Sally Taylor,
Apt. #6S
(Blue Elbow, 2000)

When a relatively new performer is the daughter of two stars, it's tempting to compare her to one or both parents. That sort of comparison often seems unfair since the daughter should be reviewed on her own merits. However, Sally Taylor, daughter of James Taylor and Carly Simon, makes avoiding that sort of criticism difficult with "All This Time," the opening track to her second album, Apt. #6S.

Right away, Taylor hits her listeners with a song that is just so reminiscent of her mother's '70s pop ballads that their commonality in vocal and songwriting styles has to be mentioned. Despite the fact that Steve Sax wrote the music and Taylor contributed the lyrics, there's something about the song that screams Carly Simon. Maybe it's the "la, la, la" and the way she extends the word "child" towards the song's close. Perhaps it's the musical arrangement that includes '70s-sounding strings and horns against electric guitar and a rock drumbeat. Whatever it is, there's no mistaking that Taylor definitely is her mother's daughter.

That's not to say that their voices sound that much alike. They really don't. Taylor and Simon share strong, full voices, but Taylor's voice isn't an imitation of anyone else's. It tends to sound higher than her mother's range, but then Taylor can pull it down to lower notes. She can make it sensual, as on "Fall for Me" and "Immortal"; it can be husky, as on "Without Me"; and she can also be innocent, as on "Give Me the Strength." Taylor's voice is a powerful instrument, and she knows how to control it to produce fine effects.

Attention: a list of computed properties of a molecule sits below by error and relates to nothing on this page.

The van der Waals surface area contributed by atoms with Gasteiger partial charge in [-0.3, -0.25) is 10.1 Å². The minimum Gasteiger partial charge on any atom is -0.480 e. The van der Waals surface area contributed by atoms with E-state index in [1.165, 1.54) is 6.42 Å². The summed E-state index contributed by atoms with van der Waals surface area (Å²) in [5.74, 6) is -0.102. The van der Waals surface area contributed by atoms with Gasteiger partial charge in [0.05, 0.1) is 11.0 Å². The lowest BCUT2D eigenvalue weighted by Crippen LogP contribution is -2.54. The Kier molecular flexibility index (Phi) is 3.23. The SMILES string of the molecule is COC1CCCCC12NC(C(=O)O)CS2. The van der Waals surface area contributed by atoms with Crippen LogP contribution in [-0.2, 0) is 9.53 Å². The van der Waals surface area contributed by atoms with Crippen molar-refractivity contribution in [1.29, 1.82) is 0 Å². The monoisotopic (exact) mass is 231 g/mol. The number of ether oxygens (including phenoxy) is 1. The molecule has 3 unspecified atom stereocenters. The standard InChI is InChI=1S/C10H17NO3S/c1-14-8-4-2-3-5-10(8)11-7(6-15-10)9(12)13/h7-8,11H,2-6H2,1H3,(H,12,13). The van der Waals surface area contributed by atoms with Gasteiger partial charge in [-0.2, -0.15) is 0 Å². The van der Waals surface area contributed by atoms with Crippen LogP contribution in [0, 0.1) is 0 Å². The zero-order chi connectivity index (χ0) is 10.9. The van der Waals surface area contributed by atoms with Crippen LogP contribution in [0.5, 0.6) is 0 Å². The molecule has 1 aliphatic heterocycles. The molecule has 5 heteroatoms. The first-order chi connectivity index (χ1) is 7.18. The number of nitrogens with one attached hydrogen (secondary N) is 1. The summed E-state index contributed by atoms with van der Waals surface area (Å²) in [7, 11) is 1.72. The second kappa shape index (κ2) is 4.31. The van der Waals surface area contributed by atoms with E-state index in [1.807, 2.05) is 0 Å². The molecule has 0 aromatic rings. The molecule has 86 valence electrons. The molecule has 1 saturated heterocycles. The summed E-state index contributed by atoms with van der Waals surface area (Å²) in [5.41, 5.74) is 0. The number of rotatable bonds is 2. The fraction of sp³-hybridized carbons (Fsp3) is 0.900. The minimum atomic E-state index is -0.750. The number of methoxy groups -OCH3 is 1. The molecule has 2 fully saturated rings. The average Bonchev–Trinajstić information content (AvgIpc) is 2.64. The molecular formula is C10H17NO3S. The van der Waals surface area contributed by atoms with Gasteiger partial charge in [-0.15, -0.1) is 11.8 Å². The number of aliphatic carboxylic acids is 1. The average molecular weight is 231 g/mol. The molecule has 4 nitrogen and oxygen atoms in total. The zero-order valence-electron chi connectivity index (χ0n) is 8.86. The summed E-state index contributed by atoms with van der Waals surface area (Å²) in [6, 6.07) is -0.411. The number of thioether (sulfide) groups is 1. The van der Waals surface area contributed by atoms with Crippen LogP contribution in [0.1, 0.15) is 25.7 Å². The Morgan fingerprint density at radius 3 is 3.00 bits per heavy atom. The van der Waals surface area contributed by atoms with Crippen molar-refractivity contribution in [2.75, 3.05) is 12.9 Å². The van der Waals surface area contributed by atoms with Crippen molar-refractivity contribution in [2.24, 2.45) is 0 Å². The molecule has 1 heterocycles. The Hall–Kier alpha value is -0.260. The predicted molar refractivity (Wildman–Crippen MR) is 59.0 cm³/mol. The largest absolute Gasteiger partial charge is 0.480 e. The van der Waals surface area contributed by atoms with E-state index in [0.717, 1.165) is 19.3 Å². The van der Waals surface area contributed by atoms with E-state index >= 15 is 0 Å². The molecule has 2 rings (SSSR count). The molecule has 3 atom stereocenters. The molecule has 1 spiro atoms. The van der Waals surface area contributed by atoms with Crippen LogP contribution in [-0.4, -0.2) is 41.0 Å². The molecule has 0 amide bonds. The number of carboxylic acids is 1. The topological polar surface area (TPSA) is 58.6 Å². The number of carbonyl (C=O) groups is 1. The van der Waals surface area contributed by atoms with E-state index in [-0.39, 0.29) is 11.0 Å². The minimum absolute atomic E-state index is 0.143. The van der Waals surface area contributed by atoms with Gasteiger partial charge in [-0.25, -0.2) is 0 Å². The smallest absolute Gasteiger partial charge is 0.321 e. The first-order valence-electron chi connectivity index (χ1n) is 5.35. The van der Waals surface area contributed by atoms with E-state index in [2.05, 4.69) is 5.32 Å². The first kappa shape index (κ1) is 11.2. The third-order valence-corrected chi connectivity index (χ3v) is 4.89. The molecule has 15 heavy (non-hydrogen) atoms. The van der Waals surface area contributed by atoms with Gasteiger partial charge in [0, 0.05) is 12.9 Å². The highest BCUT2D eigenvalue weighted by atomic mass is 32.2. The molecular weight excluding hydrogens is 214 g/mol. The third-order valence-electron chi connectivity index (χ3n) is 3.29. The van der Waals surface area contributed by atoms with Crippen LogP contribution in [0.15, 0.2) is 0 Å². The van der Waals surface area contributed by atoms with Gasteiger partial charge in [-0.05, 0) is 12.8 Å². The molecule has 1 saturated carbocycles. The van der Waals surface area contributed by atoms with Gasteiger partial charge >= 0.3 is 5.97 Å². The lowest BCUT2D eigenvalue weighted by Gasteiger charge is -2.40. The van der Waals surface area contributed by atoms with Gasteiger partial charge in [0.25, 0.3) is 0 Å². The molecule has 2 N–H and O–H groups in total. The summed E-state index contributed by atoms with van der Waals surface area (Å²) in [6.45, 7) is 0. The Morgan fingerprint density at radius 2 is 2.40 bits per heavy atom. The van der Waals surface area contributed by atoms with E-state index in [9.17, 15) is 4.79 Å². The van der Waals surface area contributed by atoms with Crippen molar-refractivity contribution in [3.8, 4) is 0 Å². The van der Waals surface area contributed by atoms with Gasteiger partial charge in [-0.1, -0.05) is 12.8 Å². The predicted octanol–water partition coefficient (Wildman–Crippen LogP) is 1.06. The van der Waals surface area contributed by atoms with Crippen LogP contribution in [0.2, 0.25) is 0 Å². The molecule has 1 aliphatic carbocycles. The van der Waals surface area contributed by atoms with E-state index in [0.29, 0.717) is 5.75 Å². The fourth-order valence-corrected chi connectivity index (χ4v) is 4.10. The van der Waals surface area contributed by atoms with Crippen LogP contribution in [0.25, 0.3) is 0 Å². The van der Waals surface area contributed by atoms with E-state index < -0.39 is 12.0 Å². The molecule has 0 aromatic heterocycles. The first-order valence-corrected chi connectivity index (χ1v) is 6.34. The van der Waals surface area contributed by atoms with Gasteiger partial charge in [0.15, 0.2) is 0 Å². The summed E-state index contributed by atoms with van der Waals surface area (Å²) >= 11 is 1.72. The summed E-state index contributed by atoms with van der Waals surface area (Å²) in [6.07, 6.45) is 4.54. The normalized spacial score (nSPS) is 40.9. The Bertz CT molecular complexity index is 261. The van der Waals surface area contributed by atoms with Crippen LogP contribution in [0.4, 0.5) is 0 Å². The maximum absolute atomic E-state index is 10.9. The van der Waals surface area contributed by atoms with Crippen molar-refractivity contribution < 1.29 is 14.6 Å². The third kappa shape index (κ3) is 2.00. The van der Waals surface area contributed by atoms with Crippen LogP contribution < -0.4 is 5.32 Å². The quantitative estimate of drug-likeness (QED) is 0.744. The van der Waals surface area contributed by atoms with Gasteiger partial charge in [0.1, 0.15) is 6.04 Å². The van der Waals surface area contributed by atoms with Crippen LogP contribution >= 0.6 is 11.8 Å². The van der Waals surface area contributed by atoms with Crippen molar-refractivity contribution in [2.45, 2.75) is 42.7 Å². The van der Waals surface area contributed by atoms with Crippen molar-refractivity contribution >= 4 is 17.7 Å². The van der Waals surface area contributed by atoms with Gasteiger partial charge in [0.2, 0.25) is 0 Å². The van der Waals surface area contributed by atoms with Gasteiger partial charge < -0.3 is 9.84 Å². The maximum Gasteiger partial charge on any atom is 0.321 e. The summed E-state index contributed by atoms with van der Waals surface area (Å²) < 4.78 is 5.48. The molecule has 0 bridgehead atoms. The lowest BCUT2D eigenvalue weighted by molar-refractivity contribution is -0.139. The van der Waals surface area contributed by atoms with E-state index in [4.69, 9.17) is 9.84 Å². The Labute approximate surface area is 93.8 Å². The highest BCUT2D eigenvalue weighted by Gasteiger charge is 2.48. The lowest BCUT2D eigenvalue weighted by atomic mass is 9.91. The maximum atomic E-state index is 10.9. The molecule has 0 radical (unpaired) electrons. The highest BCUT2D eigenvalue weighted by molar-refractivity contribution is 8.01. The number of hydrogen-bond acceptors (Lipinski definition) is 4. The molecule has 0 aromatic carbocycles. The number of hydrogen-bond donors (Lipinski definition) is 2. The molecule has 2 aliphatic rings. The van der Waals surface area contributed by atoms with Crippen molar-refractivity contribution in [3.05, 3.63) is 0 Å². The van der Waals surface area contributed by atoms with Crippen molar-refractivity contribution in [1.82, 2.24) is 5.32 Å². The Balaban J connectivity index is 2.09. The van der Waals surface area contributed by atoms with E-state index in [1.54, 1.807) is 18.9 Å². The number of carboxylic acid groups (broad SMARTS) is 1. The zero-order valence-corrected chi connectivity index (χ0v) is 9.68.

The problem is that the songs on this album just aren't the strongest vehicles for this voice. They're not bad songs, but they just don't seem the best numbers for Taylor's voice. It's her voice that carries the songs; the songs need that powerful of a voice to go anywhere. Occasionally, there's a line or two that feels rushed, such as in "Split Decisions" and "March Like Soldiers." The strongest songs interestingly are placed dead center on the CD. "Give Me the Strength" is sparse in term of musical arrangement; it's only Taylor's voice and Jeremy Lawton's piano, but it's probably the album's strongest song. The vocals tend to be subdued; they achieve a slight Tori Amos-like feel against the piano, and there are some lovely moments when Taylor's voice crescendos and decrescendos for effect. "Nisa" is another number missing the drums and horns. Piano, stand-up bass and cello accompany Taylor's bluesy voice. It might be effective if Taylor would take more musical risks of this sort and break away even further from the pop standards.

According to Taylor, Apt. #6S is the New York City apartment in which she was raised. As a young child, however, she never heard "6S." Instead, she heard it referred to as "success." This album may not be the one that will bring Taylor success, but she's starting to experiment with forms that might lead her there.

[ by Ellen Rawson ]
Rambles: 30 May 2002

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